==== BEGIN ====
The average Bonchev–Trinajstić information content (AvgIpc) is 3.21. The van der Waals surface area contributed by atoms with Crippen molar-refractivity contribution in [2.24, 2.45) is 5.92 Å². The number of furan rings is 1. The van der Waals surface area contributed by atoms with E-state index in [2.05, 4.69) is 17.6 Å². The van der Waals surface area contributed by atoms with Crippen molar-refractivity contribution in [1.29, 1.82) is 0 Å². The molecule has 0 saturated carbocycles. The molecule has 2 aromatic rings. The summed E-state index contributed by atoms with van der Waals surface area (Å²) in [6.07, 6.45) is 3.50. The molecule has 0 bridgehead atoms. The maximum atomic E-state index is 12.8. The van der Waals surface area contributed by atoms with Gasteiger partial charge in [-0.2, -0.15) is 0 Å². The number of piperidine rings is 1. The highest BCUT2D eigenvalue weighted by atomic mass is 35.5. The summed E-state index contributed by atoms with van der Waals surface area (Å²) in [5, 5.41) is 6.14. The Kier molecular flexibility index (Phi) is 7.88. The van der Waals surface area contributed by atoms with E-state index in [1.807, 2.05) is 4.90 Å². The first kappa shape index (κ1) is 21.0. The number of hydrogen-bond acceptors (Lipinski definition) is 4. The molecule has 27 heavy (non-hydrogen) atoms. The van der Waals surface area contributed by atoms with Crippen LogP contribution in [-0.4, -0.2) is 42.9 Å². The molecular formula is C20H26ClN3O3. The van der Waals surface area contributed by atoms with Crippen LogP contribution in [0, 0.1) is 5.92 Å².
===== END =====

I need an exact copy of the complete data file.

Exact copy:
The average Bonchev–Trinajstić information content (AvgIpc) is 3.21. The van der Waals surface area contributed by atoms with Crippen molar-refractivity contribution in [2.24, 2.45) is 5.92 Å². The number of furan rings is 1. The van der Waals surface area contributed by atoms with E-state index in [2.05, 4.69) is 17.6 Å². The van der Waals surface area contributed by atoms with Crippen molar-refractivity contribution in [1.29, 1.82) is 0 Å². The molecule has 0 saturated carbocycles. The molecule has 2 aromatic rings. The summed E-state index contributed by atoms with van der Waals surface area (Å²) in [6.07, 6.45) is 3.50. The molecule has 0 bridgehead atoms. The maximum atomic E-state index is 12.8. The van der Waals surface area contributed by atoms with Gasteiger partial charge in [-0.2, -0.15) is 0 Å². The number of piperidine rings is 1. The highest BCUT2D eigenvalue weighted by atomic mass is 35.5. The summed E-state index contributed by atoms with van der Waals surface area (Å²) in [5, 5.41) is 6.14. The Kier molecular flexibility index (Phi) is 7.88. The van der Waals surface area contributed by atoms with E-state index in [1.807, 2.05) is 4.90 Å². The first kappa shape index (κ1) is 21.0. The number of hydrogen-bond acceptors (Lipinski definition) is 4. The molecule has 27 heavy (non-hydrogen) atoms. The van der Waals surface area contributed by atoms with Crippen LogP contribution in [-0.4, -0.2) is 42.9 Å². The molecular formula is C20H26ClN3O3. The van der Waals surface area contributed by atoms with Crippen LogP contribution in [0, 0.1) is 5.92 Å².